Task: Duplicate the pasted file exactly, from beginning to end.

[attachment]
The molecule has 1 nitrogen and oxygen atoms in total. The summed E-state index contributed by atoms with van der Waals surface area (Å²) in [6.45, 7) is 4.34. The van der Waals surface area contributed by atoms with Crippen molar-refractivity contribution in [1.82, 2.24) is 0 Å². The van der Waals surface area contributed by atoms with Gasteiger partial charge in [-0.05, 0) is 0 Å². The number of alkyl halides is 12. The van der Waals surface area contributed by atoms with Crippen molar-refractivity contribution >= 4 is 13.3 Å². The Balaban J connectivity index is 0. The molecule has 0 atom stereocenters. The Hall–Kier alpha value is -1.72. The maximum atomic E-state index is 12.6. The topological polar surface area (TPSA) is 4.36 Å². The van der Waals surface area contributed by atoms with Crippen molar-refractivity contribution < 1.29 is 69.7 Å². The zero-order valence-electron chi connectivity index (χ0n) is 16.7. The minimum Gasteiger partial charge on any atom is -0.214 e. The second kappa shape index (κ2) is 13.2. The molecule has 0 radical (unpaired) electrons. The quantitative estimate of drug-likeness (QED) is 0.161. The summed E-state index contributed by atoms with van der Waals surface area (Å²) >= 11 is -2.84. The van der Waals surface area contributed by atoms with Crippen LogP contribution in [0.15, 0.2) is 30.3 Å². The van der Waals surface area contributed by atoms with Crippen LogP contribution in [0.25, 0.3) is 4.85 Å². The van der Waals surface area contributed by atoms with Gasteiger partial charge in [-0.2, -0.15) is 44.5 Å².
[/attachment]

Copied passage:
The molecule has 1 nitrogen and oxygen atoms in total. The summed E-state index contributed by atoms with van der Waals surface area (Å²) in [6.45, 7) is 4.34. The van der Waals surface area contributed by atoms with Crippen molar-refractivity contribution in [1.82, 2.24) is 0 Å². The van der Waals surface area contributed by atoms with Gasteiger partial charge in [-0.05, 0) is 0 Å². The number of alkyl halides is 12. The van der Waals surface area contributed by atoms with Crippen molar-refractivity contribution >= 4 is 13.3 Å². The Balaban J connectivity index is 0. The molecule has 0 atom stereocenters. The Hall–Kier alpha value is -1.72. The maximum atomic E-state index is 12.6. The topological polar surface area (TPSA) is 4.36 Å². The van der Waals surface area contributed by atoms with Crippen molar-refractivity contribution < 1.29 is 69.7 Å². The zero-order valence-electron chi connectivity index (χ0n) is 16.7. The minimum Gasteiger partial charge on any atom is -0.214 e. The second kappa shape index (κ2) is 13.2. The molecule has 0 radical (unpaired) electrons. The quantitative estimate of drug-likeness (QED) is 0.161. The summed E-state index contributed by atoms with van der Waals surface area (Å²) >= 11 is -2.84. The van der Waals surface area contributed by atoms with Crippen LogP contribution in [0.15, 0.2) is 30.3 Å². The van der Waals surface area contributed by atoms with Crippen LogP contribution in [0.25, 0.3) is 4.85 Å². The van der Waals surface area contributed by atoms with Gasteiger partial charge in [-0.2, -0.15) is 44.5 Å².